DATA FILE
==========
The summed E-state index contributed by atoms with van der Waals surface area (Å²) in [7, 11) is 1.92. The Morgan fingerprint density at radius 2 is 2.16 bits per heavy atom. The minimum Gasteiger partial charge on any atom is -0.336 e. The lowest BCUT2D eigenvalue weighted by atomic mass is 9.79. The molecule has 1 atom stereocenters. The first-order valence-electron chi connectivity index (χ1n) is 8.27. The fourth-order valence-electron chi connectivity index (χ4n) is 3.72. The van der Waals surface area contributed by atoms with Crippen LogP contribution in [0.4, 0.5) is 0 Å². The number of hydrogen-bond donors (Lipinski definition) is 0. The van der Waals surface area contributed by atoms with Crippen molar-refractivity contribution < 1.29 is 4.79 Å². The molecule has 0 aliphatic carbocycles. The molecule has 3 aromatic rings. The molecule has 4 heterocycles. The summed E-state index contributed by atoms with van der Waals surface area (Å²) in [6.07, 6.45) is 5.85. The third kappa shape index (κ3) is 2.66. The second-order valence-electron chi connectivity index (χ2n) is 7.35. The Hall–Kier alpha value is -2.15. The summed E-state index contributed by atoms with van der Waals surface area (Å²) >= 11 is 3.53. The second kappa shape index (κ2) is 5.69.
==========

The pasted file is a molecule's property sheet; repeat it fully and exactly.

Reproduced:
The summed E-state index contributed by atoms with van der Waals surface area (Å²) in [7, 11) is 1.92. The Morgan fingerprint density at radius 2 is 2.16 bits per heavy atom. The minimum Gasteiger partial charge on any atom is -0.336 e. The lowest BCUT2D eigenvalue weighted by atomic mass is 9.79. The molecule has 1 atom stereocenters. The first-order valence-electron chi connectivity index (χ1n) is 8.27. The fourth-order valence-electron chi connectivity index (χ4n) is 3.72. The van der Waals surface area contributed by atoms with Crippen LogP contribution in [0.4, 0.5) is 0 Å². The number of hydrogen-bond donors (Lipinski definition) is 0. The van der Waals surface area contributed by atoms with Crippen molar-refractivity contribution < 1.29 is 4.79 Å². The molecule has 0 aliphatic carbocycles. The molecule has 3 aromatic rings. The molecule has 4 heterocycles. The summed E-state index contributed by atoms with van der Waals surface area (Å²) in [6.07, 6.45) is 5.85. The third kappa shape index (κ3) is 2.66. The second-order valence-electron chi connectivity index (χ2n) is 7.35. The Hall–Kier alpha value is -2.15. The summed E-state index contributed by atoms with van der Waals surface area (Å²) >= 11 is 3.53. The second kappa shape index (κ2) is 5.69.